Fresh Links Sundae – April 29, 2012 Edition

Fresh Links Sundae encapsulates some pieces of information I have come across during the past week. They maybe ITSM related or not entirely. Often they are from the people whose work I admire, and I hope you will find something of value.

Managing the Business of IT Needs More Than Just Good Project Management Robert Stroud discussed the three key elements of “Business of IT,” Portfolio Analysis, Financial Transparency, and Performance Management, and why it is critical to execute them well. (CA on Service Management)

End users: should we put them in padded cells? David Johnson discussed the term “end user” and why people oriented considerations are important in any infrastructure design decisions. (Computerworld UK)

Do you have a people strategy? Seth Godin argued that strategies for communication medium such as email, web, and mobile are not addressing the most important strategy of it all. (Seth’s Blog)

Help Desk 101 – 10 Things to Consider for your EMAIL ONLY Support Team Joshua Simon gave ten solid suggestions on running an email only support operation. (ITSM Lens)

What is Service Management? Rob England gave a detailed run-down of the service management concepts using a railway example. (The ITSM Review)

ITSM Customer Relationships: Mad Customer Disease Julie Montgomery talked about ways to help customers with getting things done effectively, efficiently, economically and equitably to get value for money. (Plexent)

SDITS 12 – A New Beginning? James Finister shared his recent experience at SDITS 12. (Core ITSM)

The cult of innovation Rob England discussed why innovation for its own sake is counter-productive and why instead we need to concentrate on the efficiency and effectiveness of what we do for the organization. (The IT Skeptic)

You Don’t Need This “Recovery” Umair Haque discussed we might be in a eudaimonic depression, in his terms, and suggested what to do about it. (Harvard Business Review)

Overcome the Addiction to Winning Marshall Goldsmith discussed the importance of not winning on everything; include the meaningless or trivial stuff. (Marshall Goldsmith)

COBIT 5 and What You Can Leverage for ITSM Work

ISACA recently released COBIT 5, a governance and management framework that can help organizations create optimal value from IT. If you are familiar with COBIT, hopefully you have already downloaded the framework documents. If you are not familiar with COBIT or ISACA, follow this link to get more information on the framework. In this post, I will outline some of the useful information you can leverage from COBIT to help you in your ITSM journey, based on my early perusal of the framework.

Good Practices

For a number of processes we use in ITSM, there is a corresponding one in COBIT. For example, DSS02 in COBIT “Manage Service Requests and Incident” maps approximately to the Incident Management and Service Request Management processes in ITIL. Within the process DSS02, COBIT breaks the processes down further into seven management practices. Within each management practice, there are a number of activities associated with each management practice. If you want to implement or improve an ITIL Incident Management process for your organization and wonder what are considered as good practices, these management practice activities can provide some valuable insights for your effort. Tailor those activities further into exactly what you would do in your organization and you have a list of good practices for your shop.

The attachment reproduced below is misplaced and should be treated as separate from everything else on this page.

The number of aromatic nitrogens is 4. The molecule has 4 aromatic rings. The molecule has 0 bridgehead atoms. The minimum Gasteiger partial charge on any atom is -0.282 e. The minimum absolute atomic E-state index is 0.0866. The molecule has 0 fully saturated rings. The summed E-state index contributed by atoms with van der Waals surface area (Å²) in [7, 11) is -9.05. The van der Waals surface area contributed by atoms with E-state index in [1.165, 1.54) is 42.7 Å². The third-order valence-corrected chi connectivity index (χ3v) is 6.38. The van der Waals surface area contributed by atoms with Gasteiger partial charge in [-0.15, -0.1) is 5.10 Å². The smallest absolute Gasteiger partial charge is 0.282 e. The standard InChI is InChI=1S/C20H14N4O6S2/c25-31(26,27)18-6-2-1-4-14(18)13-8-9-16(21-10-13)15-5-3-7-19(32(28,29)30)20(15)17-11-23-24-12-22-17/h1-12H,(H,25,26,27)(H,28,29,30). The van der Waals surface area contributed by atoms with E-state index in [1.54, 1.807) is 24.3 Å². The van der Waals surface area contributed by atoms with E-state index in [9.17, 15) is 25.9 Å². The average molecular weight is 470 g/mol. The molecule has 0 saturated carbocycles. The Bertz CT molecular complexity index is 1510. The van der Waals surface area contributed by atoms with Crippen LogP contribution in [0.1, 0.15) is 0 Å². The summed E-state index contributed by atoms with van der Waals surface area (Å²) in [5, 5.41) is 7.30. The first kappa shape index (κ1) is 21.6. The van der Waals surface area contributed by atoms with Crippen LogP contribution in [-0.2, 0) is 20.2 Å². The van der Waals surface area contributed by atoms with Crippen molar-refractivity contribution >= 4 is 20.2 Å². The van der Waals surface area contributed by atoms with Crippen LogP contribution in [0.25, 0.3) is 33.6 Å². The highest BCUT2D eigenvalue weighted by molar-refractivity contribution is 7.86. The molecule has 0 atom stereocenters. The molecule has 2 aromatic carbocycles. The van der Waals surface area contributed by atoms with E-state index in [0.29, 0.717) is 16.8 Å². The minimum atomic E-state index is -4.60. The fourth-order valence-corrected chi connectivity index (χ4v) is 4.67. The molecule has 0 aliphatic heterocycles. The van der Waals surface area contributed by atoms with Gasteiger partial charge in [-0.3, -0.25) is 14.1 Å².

Metrics

For each process, COBIT 5 has outlined various IT-related and process goals that a process contributed directly towards. Next to each goal, COBIT outlines a list of recommended metrics to measure for those goals. Of course, depending on your organization and the availability of certain service management data, you will have to find tune those metrics for your environment. It offers an excellent starting point for defining the list of metrics you plan to capture.

RACI Chart

For each process, COBIT 5 has a RACI chat that talks about who is responsible and/or accountable for certain key management practices within the process. Granted, the RACI chart can be high-level and somewhat generic. It nevertheless offers a good starting point for those who are working on a process design exercise or just want to better define the roles and responsibilities within your environment.

In summary, I must say I like what I have seen from COBIT 5 so far because the framework offers a great deal of good information to use for your ITSM work. I definitely recommend downloading and checking out the new framework further. On Tuesday, April 17, 2012, Debbie Lew of Ernst & Young and Robert Stroud of CA hosted an education session on COBIT 5 during ISACA Los Angeles Chapter’s annual spring conference. Normally the presentation deck is available only to the attendee of the conference. Ms. Lew has graciously given me the permission to make the presentation deck available via this blog. Check out their deck for more information on COBIT 5 and feel free to post questions and comments.

DIY Process Assessment Wrap-up – Constructing the Report and Presenting the Results

This is the concluding post on the DIY Process Assessment series. In the previous posts, we went from lining up the approaches and resources, planning various aspects of the assessment, running the assessment and collecting the data, and eventually making sense of the data collected. The last major steps are to write up the report and present the results to the stakeholders.

Writing up the Report

The final report should summarize the assessment effort, provide solid findings on the current maturity level, and suggest both near-term and long-term actions for improvement. Generally, the assessment report will contain the following elements: